- in civil proceedings – when the originating documents have been filed and served
- in administrative proceedings – when the decision has been made and any relevant requirement for the decision to be gazetted and/or to update a register has been met (see further below)
- when we refer a case to the Takeovers Panel
- when we secure a regulatory outcome.
We will generally not publicise matters that are the subject of private hearings, such as banning and licensing hearings before ASIC’s Hearings Delegates and Companies Auditors Disciplinary Board (CADB) references, when they commence.
Where we have publicised the laying of charges, we will generally publicise the outcome, including withdrawal of charges, acquittal or successful prosecution. If a matter is appealed, we will ordinarily publicise the outcome of the appeal. This may occur by an editorial note to the original media release.
In the same way, where we are a party to civil litigation, we will issue a media release or media advisory on the outcome of that litigation.
We will generally issue a media release or media advisory on the outcome of administrative proceedings, including merits reviews by the Administrative Appeals Tribunal. In these cases, the media release or media advisory will include the name of the person against whom the proceeding was taken and the outcome.
We will issue the media release or media advisory even where the person has a right to appeal against or otherwise seek review of the decision. This is because there is a significant public interest in ensuring that consumers are aware of and informed about action taken by us. A relevant court or tribunal will have jurisdiction to suppress a decision pending the outcome of an appeal or review. We will normally oppose applications for orders to this effect.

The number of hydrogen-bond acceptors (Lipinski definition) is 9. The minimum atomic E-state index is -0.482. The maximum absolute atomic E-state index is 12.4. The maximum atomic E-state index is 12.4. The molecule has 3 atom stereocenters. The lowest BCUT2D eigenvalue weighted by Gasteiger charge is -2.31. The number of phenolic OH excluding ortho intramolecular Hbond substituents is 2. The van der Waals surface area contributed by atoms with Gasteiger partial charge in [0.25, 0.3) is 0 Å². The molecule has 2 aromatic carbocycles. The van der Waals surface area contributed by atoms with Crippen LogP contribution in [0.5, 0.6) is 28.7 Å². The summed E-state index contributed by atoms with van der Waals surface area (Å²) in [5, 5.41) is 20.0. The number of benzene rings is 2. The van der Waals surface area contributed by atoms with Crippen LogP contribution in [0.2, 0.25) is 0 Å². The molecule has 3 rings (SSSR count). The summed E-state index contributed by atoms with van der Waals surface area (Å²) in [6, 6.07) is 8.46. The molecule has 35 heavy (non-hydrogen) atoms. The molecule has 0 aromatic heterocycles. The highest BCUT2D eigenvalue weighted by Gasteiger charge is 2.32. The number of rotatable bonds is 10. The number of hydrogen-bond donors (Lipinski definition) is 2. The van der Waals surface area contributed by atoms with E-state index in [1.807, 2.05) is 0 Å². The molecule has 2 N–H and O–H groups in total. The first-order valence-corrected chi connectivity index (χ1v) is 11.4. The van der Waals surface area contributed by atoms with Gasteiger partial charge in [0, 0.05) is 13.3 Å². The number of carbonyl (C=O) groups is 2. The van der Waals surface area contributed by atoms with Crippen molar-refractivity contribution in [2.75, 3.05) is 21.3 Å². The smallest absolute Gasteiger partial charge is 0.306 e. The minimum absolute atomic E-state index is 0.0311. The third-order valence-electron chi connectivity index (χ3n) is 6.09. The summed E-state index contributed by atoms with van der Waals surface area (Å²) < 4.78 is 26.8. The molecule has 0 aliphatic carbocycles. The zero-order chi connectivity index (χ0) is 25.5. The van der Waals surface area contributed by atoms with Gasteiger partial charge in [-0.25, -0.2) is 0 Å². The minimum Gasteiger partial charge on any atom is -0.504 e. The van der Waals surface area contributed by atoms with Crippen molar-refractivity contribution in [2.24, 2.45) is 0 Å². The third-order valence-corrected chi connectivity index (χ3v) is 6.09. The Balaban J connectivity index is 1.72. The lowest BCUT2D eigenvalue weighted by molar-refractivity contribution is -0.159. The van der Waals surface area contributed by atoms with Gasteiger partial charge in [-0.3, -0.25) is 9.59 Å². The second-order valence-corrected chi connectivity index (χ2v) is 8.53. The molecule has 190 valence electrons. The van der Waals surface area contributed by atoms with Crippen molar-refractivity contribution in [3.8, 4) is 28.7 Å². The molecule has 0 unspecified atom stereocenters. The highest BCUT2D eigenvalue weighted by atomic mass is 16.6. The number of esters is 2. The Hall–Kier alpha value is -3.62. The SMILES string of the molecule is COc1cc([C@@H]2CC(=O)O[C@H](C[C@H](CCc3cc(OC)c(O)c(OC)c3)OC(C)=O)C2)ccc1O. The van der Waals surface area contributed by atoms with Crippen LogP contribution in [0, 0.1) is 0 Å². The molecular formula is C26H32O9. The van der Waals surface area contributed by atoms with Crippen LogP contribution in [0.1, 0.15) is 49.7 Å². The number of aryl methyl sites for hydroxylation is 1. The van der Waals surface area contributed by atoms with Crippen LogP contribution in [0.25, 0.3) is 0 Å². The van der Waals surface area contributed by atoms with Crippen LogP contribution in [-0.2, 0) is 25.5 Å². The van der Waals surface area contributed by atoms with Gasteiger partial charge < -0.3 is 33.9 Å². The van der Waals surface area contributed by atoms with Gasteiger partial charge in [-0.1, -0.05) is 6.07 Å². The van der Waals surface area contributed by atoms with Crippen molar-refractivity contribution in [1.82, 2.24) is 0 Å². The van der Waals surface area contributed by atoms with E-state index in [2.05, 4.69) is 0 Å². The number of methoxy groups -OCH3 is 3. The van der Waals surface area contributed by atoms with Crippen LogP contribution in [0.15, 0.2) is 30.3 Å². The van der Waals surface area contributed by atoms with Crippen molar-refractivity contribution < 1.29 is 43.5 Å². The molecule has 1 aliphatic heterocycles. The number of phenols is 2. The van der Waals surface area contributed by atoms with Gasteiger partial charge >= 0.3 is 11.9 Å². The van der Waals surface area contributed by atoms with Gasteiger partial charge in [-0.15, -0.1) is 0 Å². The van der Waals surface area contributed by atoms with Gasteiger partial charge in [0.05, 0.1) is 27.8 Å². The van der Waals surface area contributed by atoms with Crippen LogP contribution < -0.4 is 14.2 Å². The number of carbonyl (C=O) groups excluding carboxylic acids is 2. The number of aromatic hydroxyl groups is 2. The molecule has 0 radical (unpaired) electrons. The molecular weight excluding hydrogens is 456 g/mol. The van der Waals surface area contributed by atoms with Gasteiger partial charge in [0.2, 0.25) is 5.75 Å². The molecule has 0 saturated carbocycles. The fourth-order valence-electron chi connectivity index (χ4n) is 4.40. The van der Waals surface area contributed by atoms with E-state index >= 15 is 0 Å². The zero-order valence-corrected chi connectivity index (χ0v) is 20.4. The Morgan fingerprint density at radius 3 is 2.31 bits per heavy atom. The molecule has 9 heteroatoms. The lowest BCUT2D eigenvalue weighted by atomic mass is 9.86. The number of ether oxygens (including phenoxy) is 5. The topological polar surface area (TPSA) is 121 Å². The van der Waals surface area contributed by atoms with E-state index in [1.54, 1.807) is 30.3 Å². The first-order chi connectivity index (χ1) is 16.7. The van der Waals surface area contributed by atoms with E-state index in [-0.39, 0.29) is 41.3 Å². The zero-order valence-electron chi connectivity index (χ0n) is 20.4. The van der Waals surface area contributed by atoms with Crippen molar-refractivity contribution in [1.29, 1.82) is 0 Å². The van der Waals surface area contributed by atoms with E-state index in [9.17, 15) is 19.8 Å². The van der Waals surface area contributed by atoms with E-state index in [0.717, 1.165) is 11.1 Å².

Note: The Full Court of the Federal Court has confirmed the importance of the public being informed about ASIC’s banning decisions even when an application for review is pending: see Australian Securities and Investments Commission v Administrative Appeals Tribunal  FCFCA 185.
Media releases or media advisories following licensing and banning decisions will not be issued until we have gazetted the decision and/or updated the relevant register in accordance with the timeframes specified in Regulatory Guide 98 Licensing: Administrative action against financial services providers (RG 98) at RG 98.57–RG 98.59 and Regulatory Guide 218 Licensing: Administrative action against persons engaging in credit activities (RG 218) at RG 218.63–RG 218.65.
Given statutory restrictions, media releases or media advisories following the issue of an infringement notice by the Markets Disciplinary Panel will not be issued until at least 28 days after the notice is given: see regulation 7.2A.15(1) of the Corporations Regulations 2001 (Corporations Regulations).